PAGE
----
Stephen Grubbs, a media guru who held positions at agencies owned by the Omnicom Group said, “The presence of the 3GTV screens near or in front of the products advertised in the commercials represents an advantage, compared with existing systems in stores that use TV screen at or above check-out counters, after purchase decisions have already been made.” As an advertiser, what type of commercials would your company broadcast on 3GTV? Would they be 10-second catchy commercials or a 30 second spot?
By Adrienne Tallacksen
Posted: Jun 14, 2010 12:00am ET
I recently had the opportunity to see Jeffrey Hayzlett, now former CMO of Eastman Kodak, speak at an industry event for a second time. His presentation was one of the most popular at ANA’s 2009 Masters of Marketing Conference last year, and he spoke again at a recent forum of the Mobile Marketing Association. Hayzlett is an engaging and dynamic speaker who is known as the “Celebrity CMO” and who challenges marketers to be leaders and grow the bottom line. If they’re not doing those things, why are they even around, he asks. Hayzlett introduced a couple of new themes in his most recent speech.
The 118 Speech: This is the new elevator pitch. Marketers have to have a value proposition, and they have to be able to sell it. The average adult attention span is just eight seconds; the average elevator ride in New York City is 110 seconds. With the 118 speech, you’ve got eight seconds to hook your listeners and 110 seconds to sell your value proposition.
Be a Change Agent: When asked how people who haven’t yet reached the rank of CMO can be change agents in their organizations, Hayzlett told the story of the weekend he spent cleaning carpets at his company and then tearing up the carpets after finding beautiful marble floors underneath all because he was told that it was too expensive to get the carpets cleaned. Don’t just stand around saying “woe is me, I’m not powerful enough to change anything.” If clean carpets are what’s needed to grow the bottom line, get a six-pack and some friends and spend the weekend cleaning the carpets. Hayzlett advises marketers to be the change they want to see, and if they get fired for doing the right thing, all the better.
By Cara Brooke Schultz
Posted: Jun 2, 2010 12:00am ET
Viral videos seem to be the “trend” of the moment in the social media world, but will it last? Most websites from CNN.com to HomeDepot.com are using videos for numerous reasons like broadcasting information, tutorials, or pure entertainment. And then you have YouTube—a video community where anyone can become an Internet star by simply uploading a homegrown video.
Recently, I stumbled upon craigslist TV on YouTube. At first I wasn’t sure if these videos were real, they look professionally produced, and the personalities of the people in the videos seems so outlandish I thought they had to be actors.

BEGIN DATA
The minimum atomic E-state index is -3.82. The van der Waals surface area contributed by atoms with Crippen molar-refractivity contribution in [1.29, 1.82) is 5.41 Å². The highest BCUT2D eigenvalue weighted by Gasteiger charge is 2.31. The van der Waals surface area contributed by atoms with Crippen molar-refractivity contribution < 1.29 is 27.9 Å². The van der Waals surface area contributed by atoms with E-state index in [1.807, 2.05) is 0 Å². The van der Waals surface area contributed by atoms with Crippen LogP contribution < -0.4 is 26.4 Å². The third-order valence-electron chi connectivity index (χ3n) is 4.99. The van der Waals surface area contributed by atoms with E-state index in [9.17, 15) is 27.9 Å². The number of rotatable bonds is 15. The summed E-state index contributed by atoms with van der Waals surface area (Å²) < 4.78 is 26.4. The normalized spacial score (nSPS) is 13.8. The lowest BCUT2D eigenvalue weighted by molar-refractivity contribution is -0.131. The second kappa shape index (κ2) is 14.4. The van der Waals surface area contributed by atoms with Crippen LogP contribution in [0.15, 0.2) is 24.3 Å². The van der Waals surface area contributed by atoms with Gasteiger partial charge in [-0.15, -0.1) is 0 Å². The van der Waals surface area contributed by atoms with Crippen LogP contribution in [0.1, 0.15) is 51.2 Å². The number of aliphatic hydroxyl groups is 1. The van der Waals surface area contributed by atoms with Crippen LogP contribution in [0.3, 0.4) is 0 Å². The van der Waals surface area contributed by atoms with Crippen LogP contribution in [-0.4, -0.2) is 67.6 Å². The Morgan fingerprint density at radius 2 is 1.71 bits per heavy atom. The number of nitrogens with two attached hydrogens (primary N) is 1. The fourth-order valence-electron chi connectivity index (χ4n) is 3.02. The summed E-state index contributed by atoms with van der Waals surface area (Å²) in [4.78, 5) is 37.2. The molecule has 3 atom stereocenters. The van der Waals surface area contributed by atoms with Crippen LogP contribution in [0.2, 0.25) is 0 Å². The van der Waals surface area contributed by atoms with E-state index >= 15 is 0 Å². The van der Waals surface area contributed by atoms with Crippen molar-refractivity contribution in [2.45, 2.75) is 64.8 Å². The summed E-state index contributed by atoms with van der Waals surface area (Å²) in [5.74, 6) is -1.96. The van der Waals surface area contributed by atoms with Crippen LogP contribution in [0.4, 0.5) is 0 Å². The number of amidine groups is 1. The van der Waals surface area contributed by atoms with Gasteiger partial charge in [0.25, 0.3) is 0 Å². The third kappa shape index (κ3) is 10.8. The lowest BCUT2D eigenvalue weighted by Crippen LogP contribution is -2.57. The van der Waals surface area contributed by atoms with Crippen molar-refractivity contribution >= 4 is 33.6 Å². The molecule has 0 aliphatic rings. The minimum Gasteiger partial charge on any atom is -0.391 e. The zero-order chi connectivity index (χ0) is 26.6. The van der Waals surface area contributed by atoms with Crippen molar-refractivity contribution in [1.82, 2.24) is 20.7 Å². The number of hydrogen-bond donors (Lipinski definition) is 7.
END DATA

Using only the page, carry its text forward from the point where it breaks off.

According to the craigslist channel on YouTube, “craigslist tv is a new documentary series that follows real craigslist users, in real time, as they use craigslist to make things happen. The project remains active today. Interested craigslist users click an opt-in button if they think their posting deserves to be seen. The episodes in this series are the results of the project to date.”
Do you find yourself watching more videos online? If so, what do you watch online—news, entertainment, educational tutorials?
By Susan Burke
Posted: May 26, 2010 12:00am ET
Wired magazine is now available on the iPad via a rich app, which enables users to read all content available in the print edition of the magazine and enjoy additional multi-media enhancements for $4.99 per issue. According to an article in the May 26, 2010 edition of The New York Times, examples of these multi-media enhancements include:
A Lamborghini Gallardos made of Legos…, which has six images in the print magazine, is shown being constructed in the app through a slide show of 180 images that a user can scroll through like a flip-book. The two images of Mars that ran in the print version become a rotating 3-D version on the app.
However, content published on Wired.com will remain different and separate from the content in the printed magazine or on the iPad. In terms of the advertisers featured in the magazine, all advertisers who participated in the print version were part of the iPad version as well, which launched with the June issue of Wired (pictured above). Condé Nast, which publishes Wired, worked with the makers of Adobe’s InDesign program for a year to develop this app. The resulting new Adobe feature will be made available to other publishers for purchase. According to The New York Times, this addition to InDesign "allows the magazine’s editorial team to easily move the print design into the iPad design and vice versa."
Wired’s work with the iPad is an important step for the print industry and an example as to how other magazines can start to blend more digital content into their existing offerings. Click here to read a piece from the ANA’s Marketing Insights Center on the future of magazines.